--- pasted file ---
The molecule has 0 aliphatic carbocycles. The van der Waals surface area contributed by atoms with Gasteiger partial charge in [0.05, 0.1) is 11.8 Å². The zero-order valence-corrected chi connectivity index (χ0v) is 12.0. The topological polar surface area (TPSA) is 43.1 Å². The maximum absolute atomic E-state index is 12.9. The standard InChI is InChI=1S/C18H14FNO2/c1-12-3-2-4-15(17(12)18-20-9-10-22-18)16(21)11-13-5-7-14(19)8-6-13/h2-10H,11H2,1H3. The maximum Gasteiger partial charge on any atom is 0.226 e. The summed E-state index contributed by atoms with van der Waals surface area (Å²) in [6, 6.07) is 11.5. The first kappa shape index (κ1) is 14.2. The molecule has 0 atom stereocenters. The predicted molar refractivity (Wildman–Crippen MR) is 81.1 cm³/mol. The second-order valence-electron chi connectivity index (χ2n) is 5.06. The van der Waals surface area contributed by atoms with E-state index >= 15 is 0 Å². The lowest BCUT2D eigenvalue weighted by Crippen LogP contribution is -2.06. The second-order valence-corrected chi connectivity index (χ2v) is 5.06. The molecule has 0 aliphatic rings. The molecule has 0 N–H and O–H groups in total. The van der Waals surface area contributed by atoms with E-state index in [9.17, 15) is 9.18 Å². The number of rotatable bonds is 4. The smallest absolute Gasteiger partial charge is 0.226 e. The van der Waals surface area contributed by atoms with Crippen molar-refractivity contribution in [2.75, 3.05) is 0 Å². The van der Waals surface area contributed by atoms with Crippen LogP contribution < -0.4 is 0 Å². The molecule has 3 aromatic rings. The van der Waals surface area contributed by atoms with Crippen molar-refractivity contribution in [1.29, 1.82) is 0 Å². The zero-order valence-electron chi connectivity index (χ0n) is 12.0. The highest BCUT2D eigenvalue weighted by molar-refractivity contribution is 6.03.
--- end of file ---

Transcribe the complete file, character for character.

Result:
The molecule has 0 aliphatic carbocycles. The van der Waals surface area contributed by atoms with Gasteiger partial charge in [0.05, 0.1) is 11.8 Å². The zero-order valence-corrected chi connectivity index (χ0v) is 12.0. The topological polar surface area (TPSA) is 43.1 Å². The maximum absolute atomic E-state index is 12.9. The standard InChI is InChI=1S/C18H14FNO2/c1-12-3-2-4-15(17(12)18-20-9-10-22-18)16(21)11-13-5-7-14(19)8-6-13/h2-10H,11H2,1H3. The maximum Gasteiger partial charge on any atom is 0.226 e. The summed E-state index contributed by atoms with van der Waals surface area (Å²) in [6, 6.07) is 11.5. The first kappa shape index (κ1) is 14.2. The molecule has 0 atom stereocenters. The predicted molar refractivity (Wildman–Crippen MR) is 81.1 cm³/mol. The second-order valence-electron chi connectivity index (χ2n) is 5.06. The van der Waals surface area contributed by atoms with E-state index >= 15 is 0 Å². The lowest BCUT2D eigenvalue weighted by Crippen LogP contribution is -2.06. The second-order valence-corrected chi connectivity index (χ2v) is 5.06. The molecule has 0 aliphatic rings. The molecule has 0 N–H and O–H groups in total. The van der Waals surface area contributed by atoms with E-state index in [9.17, 15) is 9.18 Å². The number of rotatable bonds is 4. The smallest absolute Gasteiger partial charge is 0.226 e. The van der Waals surface area contributed by atoms with Crippen molar-refractivity contribution in [2.75, 3.05) is 0 Å². The van der Waals surface area contributed by atoms with Crippen LogP contribution < -0.4 is 0 Å². The molecule has 3 aromatic rings. The van der Waals surface area contributed by atoms with Crippen molar-refractivity contribution in [1.29, 1.82) is 0 Å². The zero-order valence-electron chi connectivity index (χ0n) is 12.0. The highest BCUT2D eigenvalue weighted by molar-refractivity contribution is 6.03.